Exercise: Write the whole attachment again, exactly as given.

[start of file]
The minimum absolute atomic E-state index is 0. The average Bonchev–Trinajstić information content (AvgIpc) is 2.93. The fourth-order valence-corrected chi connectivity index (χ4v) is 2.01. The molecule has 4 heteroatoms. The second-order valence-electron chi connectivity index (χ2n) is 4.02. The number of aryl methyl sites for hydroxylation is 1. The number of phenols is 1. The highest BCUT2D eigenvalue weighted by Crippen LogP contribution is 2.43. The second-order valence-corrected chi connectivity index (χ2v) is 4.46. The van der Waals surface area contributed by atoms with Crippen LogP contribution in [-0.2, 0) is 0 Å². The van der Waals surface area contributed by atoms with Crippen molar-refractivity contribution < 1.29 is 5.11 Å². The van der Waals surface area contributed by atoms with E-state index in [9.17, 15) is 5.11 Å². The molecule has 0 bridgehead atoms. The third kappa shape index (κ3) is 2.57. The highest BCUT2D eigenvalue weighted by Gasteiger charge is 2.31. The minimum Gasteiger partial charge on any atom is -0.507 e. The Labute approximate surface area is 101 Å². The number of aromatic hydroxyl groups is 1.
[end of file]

The minimum absolute atomic E-state index is 0. The average Bonchev–Trinajstić information content (AvgIpc) is 2.93. The fourth-order valence-corrected chi connectivity index (χ4v) is 2.01. The molecule has 4 heteroatoms. The second-order valence-electron chi connectivity index (χ2n) is 4.02. The number of aryl methyl sites for hydroxylation is 1. The number of phenols is 1. The highest BCUT2D eigenvalue weighted by Crippen LogP contribution is 2.43. The second-order valence-corrected chi connectivity index (χ2v) is 4.46. The van der Waals surface area contributed by atoms with Crippen LogP contribution in [-0.2, 0) is 0 Å². The van der Waals surface area contributed by atoms with Crippen molar-refractivity contribution < 1.29 is 5.11 Å². The van der Waals surface area contributed by atoms with E-state index in [9.17, 15) is 5.11 Å². The molecule has 0 bridgehead atoms. The third kappa shape index (κ3) is 2.57. The highest BCUT2D eigenvalue weighted by Gasteiger charge is 2.31. The minimum Gasteiger partial charge on any atom is -0.507 e. The Labute approximate surface area is 101 Å². The number of aromatic hydroxyl groups is 1.